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Flashcards in Muscles 1 Deck (36)
1

What are the three types of muscle that exist in the body?

Skeletal and cardiac (striated)
Smooth (blood vessels, airways, uterus, GI tract)

2

How are skeletal muscle fibres formed?

Groups of cells make a large chain which fuses to form a multinucleated fibre.
Formed by mononucleate myoblasts before birth

3

What makes up a muscle?

Groups of fibres encased in a connective tissue sheath

4

What is the function of satellite cells?

They replace damaged cells after injury, they then differentiate to form new muscle fibres

5

What is the Z line?

The border between sarcomeres

6

What does do the prefixes myo and sarco mean?

Muscle and flesh respectively

7

What is a myofibril?

The muscle strand that makes up a muscle cell

8

What type of filament is studded with crossheads?

(Thick Myosin)

9

What are the names given to the accessory proteins that cover actin?

Troponin and tropomyosin

10

What does troponin do to tropomyosin?

Holds the tropomyosin in a blocking position on actin

11

What is the effect of calcium on troponin?

Pulls away tropomyosin revealing binding sits on actin for crossheads.

12

Where are calcium ions released from?

The sarcoplasmic reticulum, which is studded with calcium pumps and surrounds each sarcomere

13

What is the function of the transverse tubules?

Conducts electrical signals and allows them to travel deep into the muscle fibre, ensuring the entirety of the muscle fibre receives the command to contract.

14

What causes the cross head to adopt a high energy configuration?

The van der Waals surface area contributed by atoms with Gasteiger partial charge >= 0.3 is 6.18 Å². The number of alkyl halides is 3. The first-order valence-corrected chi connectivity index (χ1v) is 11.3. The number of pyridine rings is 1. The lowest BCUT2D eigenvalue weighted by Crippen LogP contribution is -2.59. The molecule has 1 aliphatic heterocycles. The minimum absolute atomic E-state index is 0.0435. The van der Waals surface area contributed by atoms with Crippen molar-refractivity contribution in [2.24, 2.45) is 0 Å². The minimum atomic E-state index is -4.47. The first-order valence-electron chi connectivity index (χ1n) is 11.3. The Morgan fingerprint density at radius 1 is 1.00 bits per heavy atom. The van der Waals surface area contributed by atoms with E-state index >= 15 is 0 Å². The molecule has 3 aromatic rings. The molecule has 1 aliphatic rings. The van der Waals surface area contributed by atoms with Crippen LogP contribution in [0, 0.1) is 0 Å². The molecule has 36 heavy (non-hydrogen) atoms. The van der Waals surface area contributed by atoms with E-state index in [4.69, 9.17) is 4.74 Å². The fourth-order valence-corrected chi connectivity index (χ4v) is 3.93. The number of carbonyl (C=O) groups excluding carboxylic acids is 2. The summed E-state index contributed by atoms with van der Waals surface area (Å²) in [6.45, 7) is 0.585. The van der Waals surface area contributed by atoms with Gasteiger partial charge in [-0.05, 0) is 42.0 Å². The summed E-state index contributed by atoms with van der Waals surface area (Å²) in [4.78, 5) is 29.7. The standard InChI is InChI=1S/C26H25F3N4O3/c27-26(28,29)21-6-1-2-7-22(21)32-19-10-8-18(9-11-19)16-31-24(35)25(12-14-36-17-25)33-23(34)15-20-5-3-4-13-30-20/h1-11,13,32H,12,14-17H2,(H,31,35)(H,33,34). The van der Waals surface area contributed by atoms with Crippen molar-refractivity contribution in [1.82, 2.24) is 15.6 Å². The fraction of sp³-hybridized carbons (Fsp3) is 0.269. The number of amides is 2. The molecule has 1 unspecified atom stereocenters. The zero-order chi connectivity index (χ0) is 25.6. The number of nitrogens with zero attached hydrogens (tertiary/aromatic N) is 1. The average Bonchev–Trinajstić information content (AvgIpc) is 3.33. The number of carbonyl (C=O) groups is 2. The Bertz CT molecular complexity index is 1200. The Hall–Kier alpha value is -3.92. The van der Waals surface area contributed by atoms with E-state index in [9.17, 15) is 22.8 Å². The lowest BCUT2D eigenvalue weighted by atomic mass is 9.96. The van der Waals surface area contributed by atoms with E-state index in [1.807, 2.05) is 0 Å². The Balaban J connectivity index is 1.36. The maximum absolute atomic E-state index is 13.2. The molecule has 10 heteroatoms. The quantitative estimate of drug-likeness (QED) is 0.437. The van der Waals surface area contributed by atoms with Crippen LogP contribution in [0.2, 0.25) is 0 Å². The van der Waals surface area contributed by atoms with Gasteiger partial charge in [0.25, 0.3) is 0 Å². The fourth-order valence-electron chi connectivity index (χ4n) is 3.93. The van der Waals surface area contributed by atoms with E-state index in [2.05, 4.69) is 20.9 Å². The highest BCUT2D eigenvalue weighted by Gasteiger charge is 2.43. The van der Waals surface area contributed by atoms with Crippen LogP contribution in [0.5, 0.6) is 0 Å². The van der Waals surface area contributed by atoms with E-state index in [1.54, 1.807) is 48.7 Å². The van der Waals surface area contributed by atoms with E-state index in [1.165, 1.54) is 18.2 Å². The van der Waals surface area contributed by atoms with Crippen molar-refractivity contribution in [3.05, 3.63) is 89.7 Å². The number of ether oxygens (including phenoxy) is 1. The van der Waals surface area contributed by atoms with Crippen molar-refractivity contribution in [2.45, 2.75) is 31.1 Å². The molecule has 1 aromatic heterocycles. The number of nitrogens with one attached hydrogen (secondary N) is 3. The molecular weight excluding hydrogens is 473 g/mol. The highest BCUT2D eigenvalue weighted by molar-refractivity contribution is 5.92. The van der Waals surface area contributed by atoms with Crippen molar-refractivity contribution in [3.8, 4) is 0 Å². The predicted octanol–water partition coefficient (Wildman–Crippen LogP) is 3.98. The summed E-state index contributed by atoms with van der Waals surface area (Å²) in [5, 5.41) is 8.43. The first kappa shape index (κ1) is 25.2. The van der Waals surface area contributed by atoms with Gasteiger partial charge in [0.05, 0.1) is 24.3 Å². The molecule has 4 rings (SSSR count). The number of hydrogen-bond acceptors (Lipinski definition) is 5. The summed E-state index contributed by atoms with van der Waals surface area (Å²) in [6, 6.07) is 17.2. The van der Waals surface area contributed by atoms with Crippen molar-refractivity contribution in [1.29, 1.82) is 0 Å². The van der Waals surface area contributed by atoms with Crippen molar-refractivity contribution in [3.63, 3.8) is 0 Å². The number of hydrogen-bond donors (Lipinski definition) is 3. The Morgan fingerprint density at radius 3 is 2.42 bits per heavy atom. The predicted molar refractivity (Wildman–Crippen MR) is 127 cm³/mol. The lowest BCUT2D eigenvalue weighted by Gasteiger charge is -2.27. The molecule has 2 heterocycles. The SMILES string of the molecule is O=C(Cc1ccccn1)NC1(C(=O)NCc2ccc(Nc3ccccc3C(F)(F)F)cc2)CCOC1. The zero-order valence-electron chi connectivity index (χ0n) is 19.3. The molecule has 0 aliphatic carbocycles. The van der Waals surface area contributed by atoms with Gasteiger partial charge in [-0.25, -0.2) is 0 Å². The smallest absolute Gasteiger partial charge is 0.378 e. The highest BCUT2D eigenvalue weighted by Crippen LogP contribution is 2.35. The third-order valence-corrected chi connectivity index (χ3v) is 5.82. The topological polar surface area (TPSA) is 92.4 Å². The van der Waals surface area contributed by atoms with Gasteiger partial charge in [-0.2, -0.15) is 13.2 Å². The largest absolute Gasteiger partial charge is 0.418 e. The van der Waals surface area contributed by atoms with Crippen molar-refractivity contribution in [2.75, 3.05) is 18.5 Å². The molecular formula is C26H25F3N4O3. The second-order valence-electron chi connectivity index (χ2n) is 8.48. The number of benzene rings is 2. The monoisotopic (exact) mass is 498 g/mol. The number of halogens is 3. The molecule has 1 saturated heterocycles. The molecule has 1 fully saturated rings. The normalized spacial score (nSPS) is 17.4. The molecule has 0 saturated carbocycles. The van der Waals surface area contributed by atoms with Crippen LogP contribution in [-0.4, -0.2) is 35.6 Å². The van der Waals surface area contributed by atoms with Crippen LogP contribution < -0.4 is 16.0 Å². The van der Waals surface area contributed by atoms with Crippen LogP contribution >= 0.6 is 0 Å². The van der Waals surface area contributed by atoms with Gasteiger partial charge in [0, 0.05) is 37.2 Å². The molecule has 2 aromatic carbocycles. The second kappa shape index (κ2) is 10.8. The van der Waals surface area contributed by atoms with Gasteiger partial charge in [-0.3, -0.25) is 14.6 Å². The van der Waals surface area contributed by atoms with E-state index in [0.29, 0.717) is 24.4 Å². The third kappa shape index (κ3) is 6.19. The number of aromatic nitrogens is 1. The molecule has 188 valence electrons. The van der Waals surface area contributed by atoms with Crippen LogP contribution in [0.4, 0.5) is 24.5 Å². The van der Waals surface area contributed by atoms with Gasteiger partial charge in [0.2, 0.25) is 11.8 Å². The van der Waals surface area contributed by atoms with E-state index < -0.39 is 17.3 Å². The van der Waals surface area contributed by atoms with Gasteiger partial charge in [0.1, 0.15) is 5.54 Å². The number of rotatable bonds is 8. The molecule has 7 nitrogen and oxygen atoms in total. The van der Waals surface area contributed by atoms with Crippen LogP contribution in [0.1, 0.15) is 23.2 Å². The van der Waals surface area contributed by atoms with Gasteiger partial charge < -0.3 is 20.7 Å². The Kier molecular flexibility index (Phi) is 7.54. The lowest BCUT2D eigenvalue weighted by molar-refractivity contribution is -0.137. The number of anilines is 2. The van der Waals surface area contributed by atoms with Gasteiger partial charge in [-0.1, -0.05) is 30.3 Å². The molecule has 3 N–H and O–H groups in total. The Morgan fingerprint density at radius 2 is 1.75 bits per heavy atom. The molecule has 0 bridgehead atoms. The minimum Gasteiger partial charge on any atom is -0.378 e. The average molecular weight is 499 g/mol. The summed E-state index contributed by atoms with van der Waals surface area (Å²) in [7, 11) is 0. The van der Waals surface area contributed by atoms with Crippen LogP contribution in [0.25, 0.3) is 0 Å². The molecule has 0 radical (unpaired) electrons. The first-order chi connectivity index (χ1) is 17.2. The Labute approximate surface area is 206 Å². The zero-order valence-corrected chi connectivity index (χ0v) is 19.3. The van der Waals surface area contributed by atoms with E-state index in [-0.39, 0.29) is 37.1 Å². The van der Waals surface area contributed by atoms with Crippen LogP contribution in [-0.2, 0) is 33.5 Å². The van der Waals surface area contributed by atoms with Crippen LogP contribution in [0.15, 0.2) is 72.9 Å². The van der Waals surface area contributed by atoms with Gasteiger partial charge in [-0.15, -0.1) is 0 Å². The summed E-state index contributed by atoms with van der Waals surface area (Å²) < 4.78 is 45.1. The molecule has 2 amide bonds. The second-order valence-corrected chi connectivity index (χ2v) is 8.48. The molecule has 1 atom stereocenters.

When it hydrolyses an ATP molecule

15

What causes the cross head to flip?

When it attaches to the actin and releases its ADP + Pi

16

What is the state of rigor?

When the cross head is in its low energy conformation whilst it is attached to the actin

17

What causes cross bridge dissociation?

ATP binding to the cross head (relaxation)

18

What is a motor unit?

Muscle fibres + motor neurone

19

Why do several motor neurones enter a large muscle group instead of one branched neurone?

Prevents paralysis of the large muscle group if the branched motor neurone becomes damaged. Allows small contraction, instead of every muscle fibre being innervated by the single branched neurone

20

What is tension?

The force exerted by a muscle

21

What is the load?

The force exerted on a muscle

22

What does an increase in the overlap of filaments in the sacromere result in?

Increased tension

23

What is the result of too much overlap?

The filaments interfere with one another

24

What does the A band measure?

The length of the myosin filament (remains unchanged during contraction)

25

What does the H band measure?

The distance between the actin filaments (reduced on contraction)

26

What does the I band measure?

The distance between the two myosin filaments

27

What is referred to as contraction with constant length?

Isometric

28

What is referred to as contraction with shortening length?

Isotonic

29

What is referred to as contraction with increasing length?

Lenghtening

30

What is a twitch?

The contraction of a single muscle fibre

31

What is the latent period?

The time before excitation contraction starts

32

What does contraction time depend on?

Calcium ion concentration

33

What happens to contraction velocity and the distance shortened by a muscle as the load increases?

Contraction velocity decreases and the distance shortened decreases

34

What is fused tetanus?

Constant stimulation by action potentials, no relaxation in the muscle

35

Why is tetanic tension greater than twitch tension?

Calcium concentration never gets the chance to decrease and allow troponin/tropomyosin to re-block myosin binding sites

36

What is the optimal length of a muscle?

Muscle length for greatest isometric tension.